Intolerance, Sheep Stealing, & the Good Shepherd
A ministry called “Concerned Christians,” comprised mostly of former Mormons, distributed 18,000 copies of a DVD to homes across the state of Arizona last week in an effort to reach Mormons for Christ. AZCentral.com reports that Mormon leaders are outraged. “I'm disappointed. We need tolerance in our community, and religious tolerance is one of those things we need to do,” noted Dave Udall, a Mesa attorney and former church spokesman. Don Evans, LDS spokesman for Arizona stated, “The attitude of the church is there is freedom of religion. Our church would not go after another religion.”
However, Jim Robertson, a former Mormon and founder of “Concerned Christians” (over 35 years ago), said “the DVD was produced in response to aggressive Mormon missionary work. ‘They’re stealing sheep’ from other religions. ‘I don't like the fact that they lie to people to get them into the church. They're not telling people what the church is all about until after they have them hook, line and sinker.’” “The DVD contrasts the teachings of Jesus Christ with those of Joseph Smith.”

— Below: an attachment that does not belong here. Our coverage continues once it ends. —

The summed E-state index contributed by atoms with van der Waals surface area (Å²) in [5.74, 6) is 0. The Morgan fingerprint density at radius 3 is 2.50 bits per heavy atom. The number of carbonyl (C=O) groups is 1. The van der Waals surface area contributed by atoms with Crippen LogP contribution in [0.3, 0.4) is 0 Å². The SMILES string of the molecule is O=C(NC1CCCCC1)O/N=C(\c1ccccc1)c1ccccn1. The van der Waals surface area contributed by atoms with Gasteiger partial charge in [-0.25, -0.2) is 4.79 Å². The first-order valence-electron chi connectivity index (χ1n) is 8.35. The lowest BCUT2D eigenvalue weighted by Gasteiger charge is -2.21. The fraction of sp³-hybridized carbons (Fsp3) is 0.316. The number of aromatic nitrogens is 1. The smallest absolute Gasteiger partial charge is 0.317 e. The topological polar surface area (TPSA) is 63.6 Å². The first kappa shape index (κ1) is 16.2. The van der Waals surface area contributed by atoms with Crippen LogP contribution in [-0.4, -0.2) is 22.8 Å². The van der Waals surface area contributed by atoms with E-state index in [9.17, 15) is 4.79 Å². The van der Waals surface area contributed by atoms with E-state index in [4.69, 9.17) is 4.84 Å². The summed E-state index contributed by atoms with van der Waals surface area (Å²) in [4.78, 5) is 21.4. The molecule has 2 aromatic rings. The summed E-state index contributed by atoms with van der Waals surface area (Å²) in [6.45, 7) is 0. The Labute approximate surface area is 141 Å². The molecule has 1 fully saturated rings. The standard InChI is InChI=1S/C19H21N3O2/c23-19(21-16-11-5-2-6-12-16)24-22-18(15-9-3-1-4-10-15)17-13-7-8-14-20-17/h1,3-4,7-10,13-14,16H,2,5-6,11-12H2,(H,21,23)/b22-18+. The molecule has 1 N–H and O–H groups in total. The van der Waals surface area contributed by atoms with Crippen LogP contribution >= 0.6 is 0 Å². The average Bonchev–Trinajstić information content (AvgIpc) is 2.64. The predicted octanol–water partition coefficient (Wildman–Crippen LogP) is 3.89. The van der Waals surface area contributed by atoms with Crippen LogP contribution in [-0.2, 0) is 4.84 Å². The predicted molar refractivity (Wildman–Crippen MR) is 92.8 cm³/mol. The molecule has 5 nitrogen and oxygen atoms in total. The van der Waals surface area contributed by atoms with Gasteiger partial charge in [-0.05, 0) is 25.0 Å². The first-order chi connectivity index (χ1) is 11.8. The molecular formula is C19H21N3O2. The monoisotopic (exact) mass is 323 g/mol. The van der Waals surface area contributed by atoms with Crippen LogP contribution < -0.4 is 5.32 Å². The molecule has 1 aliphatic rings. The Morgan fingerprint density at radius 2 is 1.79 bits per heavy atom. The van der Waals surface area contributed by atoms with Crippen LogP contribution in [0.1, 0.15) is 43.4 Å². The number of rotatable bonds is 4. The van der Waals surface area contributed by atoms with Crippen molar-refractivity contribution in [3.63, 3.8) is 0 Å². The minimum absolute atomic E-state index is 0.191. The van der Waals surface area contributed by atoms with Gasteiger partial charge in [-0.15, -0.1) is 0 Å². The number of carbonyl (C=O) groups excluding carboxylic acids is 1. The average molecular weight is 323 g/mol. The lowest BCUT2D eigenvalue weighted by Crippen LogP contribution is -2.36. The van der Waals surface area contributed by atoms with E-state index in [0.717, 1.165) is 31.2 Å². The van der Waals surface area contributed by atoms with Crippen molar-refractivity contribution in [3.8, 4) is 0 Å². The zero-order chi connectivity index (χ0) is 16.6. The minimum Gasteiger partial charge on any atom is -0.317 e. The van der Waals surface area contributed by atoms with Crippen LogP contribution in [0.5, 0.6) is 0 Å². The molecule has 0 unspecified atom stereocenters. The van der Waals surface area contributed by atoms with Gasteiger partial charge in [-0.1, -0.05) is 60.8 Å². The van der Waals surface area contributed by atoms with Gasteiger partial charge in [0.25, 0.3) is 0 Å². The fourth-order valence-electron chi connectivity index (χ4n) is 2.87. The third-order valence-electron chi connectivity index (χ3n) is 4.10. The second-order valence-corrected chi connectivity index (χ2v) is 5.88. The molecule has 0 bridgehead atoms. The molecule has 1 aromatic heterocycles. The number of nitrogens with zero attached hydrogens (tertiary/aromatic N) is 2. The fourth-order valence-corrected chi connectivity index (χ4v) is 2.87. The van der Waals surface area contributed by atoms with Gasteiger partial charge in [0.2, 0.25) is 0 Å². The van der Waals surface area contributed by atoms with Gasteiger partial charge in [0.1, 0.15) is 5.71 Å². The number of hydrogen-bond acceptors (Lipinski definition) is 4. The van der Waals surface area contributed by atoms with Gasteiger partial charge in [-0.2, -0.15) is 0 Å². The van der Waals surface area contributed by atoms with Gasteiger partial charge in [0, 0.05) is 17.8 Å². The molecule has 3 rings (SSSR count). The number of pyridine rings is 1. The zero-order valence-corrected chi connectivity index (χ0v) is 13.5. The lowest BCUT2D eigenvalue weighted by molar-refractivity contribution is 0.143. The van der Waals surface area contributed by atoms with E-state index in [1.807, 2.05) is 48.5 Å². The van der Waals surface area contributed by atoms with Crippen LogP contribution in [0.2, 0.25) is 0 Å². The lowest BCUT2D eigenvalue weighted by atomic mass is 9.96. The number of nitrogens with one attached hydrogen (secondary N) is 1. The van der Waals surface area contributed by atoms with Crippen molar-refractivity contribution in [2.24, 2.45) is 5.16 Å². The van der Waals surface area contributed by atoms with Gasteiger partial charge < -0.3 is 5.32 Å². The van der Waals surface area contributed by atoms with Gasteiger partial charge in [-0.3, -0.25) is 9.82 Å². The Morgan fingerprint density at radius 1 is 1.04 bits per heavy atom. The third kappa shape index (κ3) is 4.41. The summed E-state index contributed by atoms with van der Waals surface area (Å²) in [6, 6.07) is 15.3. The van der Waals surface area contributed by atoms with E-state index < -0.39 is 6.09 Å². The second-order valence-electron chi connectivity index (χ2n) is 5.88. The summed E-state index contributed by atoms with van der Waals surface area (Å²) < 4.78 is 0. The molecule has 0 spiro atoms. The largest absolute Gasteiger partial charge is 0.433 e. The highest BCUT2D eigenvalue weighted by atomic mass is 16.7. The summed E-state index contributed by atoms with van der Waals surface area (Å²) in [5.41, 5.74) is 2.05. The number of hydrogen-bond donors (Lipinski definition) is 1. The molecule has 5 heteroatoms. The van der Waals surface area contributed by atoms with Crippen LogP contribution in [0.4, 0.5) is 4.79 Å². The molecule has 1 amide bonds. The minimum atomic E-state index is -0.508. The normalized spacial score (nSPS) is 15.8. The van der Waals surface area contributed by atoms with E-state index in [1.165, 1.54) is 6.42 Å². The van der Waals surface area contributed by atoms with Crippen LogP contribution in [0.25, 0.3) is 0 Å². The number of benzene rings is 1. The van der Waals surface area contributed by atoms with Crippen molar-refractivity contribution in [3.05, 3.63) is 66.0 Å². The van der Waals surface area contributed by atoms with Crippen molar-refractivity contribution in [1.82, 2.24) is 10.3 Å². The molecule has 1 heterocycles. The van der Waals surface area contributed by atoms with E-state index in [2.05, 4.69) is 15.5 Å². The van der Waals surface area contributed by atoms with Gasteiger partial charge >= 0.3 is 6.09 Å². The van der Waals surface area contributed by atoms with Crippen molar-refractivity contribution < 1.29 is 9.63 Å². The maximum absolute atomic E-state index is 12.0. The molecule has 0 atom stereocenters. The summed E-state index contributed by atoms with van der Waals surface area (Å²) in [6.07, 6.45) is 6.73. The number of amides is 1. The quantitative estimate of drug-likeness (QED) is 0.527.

The reality is that sheep stealing has been an issue since the New Testament time period and the Lord Jesus Christ actually contrasts Himself with all other would be shepherds. In John 10 for example, Christ emphatically states that He is the good shepherd as opposed to the Pharisees who are implicit false shepherds (and attempted sheep stealers). In the face of an increasingly pluralistic culture, we must not be confused with empty rhetoric concerning tolerance and religious freedom, particularly from attempted sheep stealers. Those things have their proper definitions but the sad reality is that few understand them any longer. We must cling to Christ as superior to all other would be shepherds now more than ever.